Lactation. During lactation, there are increased nutrient and energy requirements. The additional energy requirement for lactation, assuming there has been an appropriate energy store laid down during pregnancy, is 500 kcals/day (WHO, 1985a). If the stores are limited, the energy need can be as high as 800 kcals/day. Fat output is the most variable component of milk and this depends, qualitatively and quantitatively, on maternal nutrition and prolactin secretion. The diet of a wellnourished mother provides the unsaturated fatty acids within a range that assures the essential fatty acid supply to the infant. The overall energy may be supplied by any source but the essential fatty acid component is fully dependent on fat in the diet and maternal stores. If a woman was well-nourished throughout pregnancy, her fat stores can provide approximately one-third of the energy and essential fatty acids needed for the first 3 months of lactation. Based on the composition of milk from omnivorous women, the mother's diet during lactation should provide an additional 3 to 4 g/day of essential fatty acids in the first trimester of lactation which should rise to 5 g/day as the fat stores become depleted (Koletzko, Thiel and Abiodun, 1992) (Table 7.1). It should be possible to do this by increasing normal food intake.
The premature infant. During the last decade, evidence on the accretion of parent essential fatty acids and derived long-chain polyunsaturated fatty acids for fetal and neonatal growth has become available (Martinez, 1988). Modern analytical techniques have provided substantial data on the fatty acid composition of human milk (Ibid. ). Babies born prematurely are denied the intra-uterine supply of arachidonic acid and DHA. In addition, they are born with little or no fat reserves making them fully dependent on the diet. Despite the provision of ample linoleic acid and rising linoleic acid levels in the plasma, it is evident that arachidonic acid and other polyunsaturated fatty acids (of at least 20 carbon atoms in length) drop rapidly (Leaf et al., 1992). Present assessment of essential fatty acid status is dependent on the measurement of plasma and red cell composition. While there are limited data on tissue pools, the primate data suggest that they do correlate (Neuringer, Anderson and Connor, 1988). Retinal and visual cortical function show the effects of tissue essential fatty acid status.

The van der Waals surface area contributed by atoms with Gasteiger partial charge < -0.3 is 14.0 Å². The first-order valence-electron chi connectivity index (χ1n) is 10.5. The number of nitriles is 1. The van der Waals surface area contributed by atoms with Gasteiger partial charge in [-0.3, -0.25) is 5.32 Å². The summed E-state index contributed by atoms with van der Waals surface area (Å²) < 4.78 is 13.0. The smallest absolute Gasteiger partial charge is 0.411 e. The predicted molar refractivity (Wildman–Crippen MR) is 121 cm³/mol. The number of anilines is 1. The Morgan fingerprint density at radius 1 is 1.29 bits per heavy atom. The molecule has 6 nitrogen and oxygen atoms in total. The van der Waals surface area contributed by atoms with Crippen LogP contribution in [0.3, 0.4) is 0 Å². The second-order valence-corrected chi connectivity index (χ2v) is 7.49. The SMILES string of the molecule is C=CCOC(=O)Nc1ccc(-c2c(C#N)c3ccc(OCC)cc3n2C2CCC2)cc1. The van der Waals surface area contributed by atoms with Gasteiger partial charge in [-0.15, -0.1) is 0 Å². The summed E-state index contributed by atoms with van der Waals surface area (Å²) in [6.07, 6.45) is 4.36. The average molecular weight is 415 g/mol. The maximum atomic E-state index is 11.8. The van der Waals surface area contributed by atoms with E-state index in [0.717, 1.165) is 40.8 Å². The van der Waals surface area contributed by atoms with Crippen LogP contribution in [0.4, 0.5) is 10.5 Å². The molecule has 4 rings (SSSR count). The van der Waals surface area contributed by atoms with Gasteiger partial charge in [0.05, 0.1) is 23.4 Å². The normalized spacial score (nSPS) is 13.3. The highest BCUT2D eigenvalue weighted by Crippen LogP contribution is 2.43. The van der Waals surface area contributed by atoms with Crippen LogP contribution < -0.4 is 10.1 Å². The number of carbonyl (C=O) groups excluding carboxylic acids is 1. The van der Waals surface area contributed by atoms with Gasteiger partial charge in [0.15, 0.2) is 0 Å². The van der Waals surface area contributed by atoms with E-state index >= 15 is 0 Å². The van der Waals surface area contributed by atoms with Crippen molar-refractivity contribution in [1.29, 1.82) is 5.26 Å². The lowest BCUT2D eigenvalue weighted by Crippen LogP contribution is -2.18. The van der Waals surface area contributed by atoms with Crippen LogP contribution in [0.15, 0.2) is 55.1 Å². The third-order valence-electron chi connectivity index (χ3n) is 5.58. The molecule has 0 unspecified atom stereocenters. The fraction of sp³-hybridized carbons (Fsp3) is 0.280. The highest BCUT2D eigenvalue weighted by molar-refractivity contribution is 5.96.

TABLE 7. 1
Average fatty acid values of mature human milk in Europe and Africa
|Medians and Ranges|
|Europe (14 studies)||Africa (10 studies)|
|Fatty acid totals (% wt/wt)|
|Saturated||45.2 (39.0-51.3)||53.5 (35.5-62.3)|
|Monounsaturated||38.8 (34.2-44.9||28.2 (22.8-49.0)|
|n-6 + n-3 PUFA||13.6 (8.5-19.6)||16.6 (6.3-24.7)|
|n-6 PUFA (% wt/wt)|
|C18:2n-6||11.0 (6.9-16.4)||12.0 (5.7-17.2)|
|C20:2n-6||0.3 (0.2-O.S)||0.3 (0.34.8)|
|C20:3n-6||0.3 (0.2-0.7)||0.4 (0.2-0.5)|
|C20:4n-6||0.5 (0.2-1.2)||0.6 (0.3-1.0)|
|C22:4n-6||0.1 (0.1-0.2)||0.1 (0.0-0.1)|
|C22:5n-6||0.1 (0.0-0.2)||0.1 (0.1-0.3)|
|Total n-6 LCP||1.2 (0.4-2.2)||1.5 (0.9-2.0)|
|n-3 PUFA (%wt/wt)|
|C18:3n-3||0.9 (0.7-1.3)||0.8 (0.1-1.44)|
|C20:5n-3||0.2 (0.0-0.6)||0.1 (0.1-0.5)|
|C22:5n-3||0.2 (0.1-0.5)||0.2 (0.1-0.4)|
|C22:6n-3||0.3 (0.14.6)||0.3 (0.1-0.9)|
|Total n-3 LCP||0.6 (0.3-1.8)||0.6 (0.3-2.9)|
Source: Adapted from Koletzko, Thiel and Abiodun, 1992.
Several studies on biochemical indices of essential fatty acid status documented the effect of adding long-chain polyunsaturated fatty acids to the diet (Koletzko et al., 1989; Carlson et al., 1992; Uauy, Birch and Birch, 1992; Makrides et al., 1993). If both arachidonic acid and DHA are added, the post-natal drop in blood plasma level can be ameliorated. If marine oil supplementation is used (EPAIDHA = 2: 1) this compromises the level of arachidonic acid which was found to adversely affect growth in one study (Carlson et al., 1992). There is convincing evidence that supplementation with DHA from marine oil improves the development of the rod photoreceptor and visual acuity, a measure of the receptor response to light, as well as the cortical, which is associated with cognitive ability to integrate information (Uauy et al., 1990; Uauy, Birch and Birch, 1992; Birch et al. 1992; Carlson 1993a). The initial concern (Carlson et al., 1992) that poor growth, associated with marine oil, was linked to depressed arachidonic acid status has been removed by using a low EPA marine oil with an EPA/DHA ratio of 1:10. This did not compromise weight gain and resulted in higher Bayley mental development scores at 12 months (Carlson et al., 1993 b). Eight year follow-up studies which compared premature babies who were fed human milk by tube with those fed formula showed an IQ which was eight points lower in those children who had been fed formula (Lucas et al., 1992).